13 Things About Black History Month You Didn’t Learn in School
From the first African American to fly across the country to the discovery of the last known slave ship in the United States, there’s a lot you don’t know about Black History Month.
Black History Month
Every year in February we celebrate the contributions of Black Americans as part of Black History Month, but even so, there are many groundbreaking people, places, and things whose legacy has been overlooked or forgotten. Read on for facts to celebrate Black History Month that deserve to be remembered every month of the year.
The National Civil Rights Museum is in a somber location
Everyone should visit the National Civil Rights Museum in Memphis, Tennessee; it’s an immersive experience, steeped in history and emotion. And it’s not only the artifacts the museum houses that are notable. The museum itself is located on the former site of the Lorraine Motel where Martin Luther King Jr. was tragically assassinated on April 4, 1968. The facade is still there to remind visitors of what happened that day. Noelle Trent, PhD, director of interpretations, collections, and education at the museum tells Reader’s Digest, “The preservation of historic sites, especially the Lorraine Motel, is important because the physical structures, space, and geography interpret history in a manner that can not be expressed by words or photographs. There is power in a place.” Don’t miss these 14 rarely seen photos of Martin Luther King, Jr.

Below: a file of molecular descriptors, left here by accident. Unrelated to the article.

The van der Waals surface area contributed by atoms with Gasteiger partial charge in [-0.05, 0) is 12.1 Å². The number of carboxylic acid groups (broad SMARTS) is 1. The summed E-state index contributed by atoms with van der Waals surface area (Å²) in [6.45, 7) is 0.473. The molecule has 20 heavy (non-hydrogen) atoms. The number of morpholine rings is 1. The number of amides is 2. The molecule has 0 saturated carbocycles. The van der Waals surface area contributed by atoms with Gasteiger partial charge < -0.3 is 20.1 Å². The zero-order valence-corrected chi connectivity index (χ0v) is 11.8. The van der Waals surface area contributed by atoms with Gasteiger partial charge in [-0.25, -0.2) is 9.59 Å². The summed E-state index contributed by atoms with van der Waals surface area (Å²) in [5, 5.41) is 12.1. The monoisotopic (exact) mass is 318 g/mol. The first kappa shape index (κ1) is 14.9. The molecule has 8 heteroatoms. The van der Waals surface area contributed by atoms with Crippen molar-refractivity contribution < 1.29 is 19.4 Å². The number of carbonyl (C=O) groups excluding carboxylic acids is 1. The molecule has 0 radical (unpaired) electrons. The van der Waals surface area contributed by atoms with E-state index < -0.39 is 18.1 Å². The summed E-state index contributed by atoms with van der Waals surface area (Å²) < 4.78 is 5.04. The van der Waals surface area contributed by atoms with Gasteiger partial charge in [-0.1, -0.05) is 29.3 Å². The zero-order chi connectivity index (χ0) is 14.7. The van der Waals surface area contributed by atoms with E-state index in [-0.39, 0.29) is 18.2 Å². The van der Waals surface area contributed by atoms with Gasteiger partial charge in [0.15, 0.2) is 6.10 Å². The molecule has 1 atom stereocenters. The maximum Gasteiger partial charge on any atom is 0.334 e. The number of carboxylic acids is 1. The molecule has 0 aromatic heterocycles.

The importance of Fort Mose
Of all the cities you learned about in school that no longer exist, Fort Mose is arguably one of the most important. More than 250 years ago when escaped slaves made their way to St. Augustine, Florida, the oldest continuously inhabited city in America, they were welcomed by the Spanish, who valued their skills and contributions. In 1738, the governor rewarded them by establishing the town that went on to become known as Fort Mose. It was the first officially sanctioned town for freed black men in what is now the United States.
James McCune Smith was the first African American doctor
via Schomburg Center / New York Public Library
James McCune Smith was the first African American to hold a medical degree and the first African American to run a pharmacy. Despite his intelligence and obvious love of learning, he was forced to travel to Scotland to earn his degree from the University of Glasgow because no American university was willing to admit him. After graduating in 1837, he practiced medicine for nearly two decades at the Colored Orphan Asylum in Manhattan, contributed papers to scholarly journals, and was widely respected as an intellectual. He was an abolitionist who helped runaway slaves find their way to freedom via the Underground Railroad. Despite his accomplishments, Smith was never admitted into the American Medical Association. Find out about the trailblazing Hispanic Americans who made history.
Students had a big impact on the Civil Rights Movement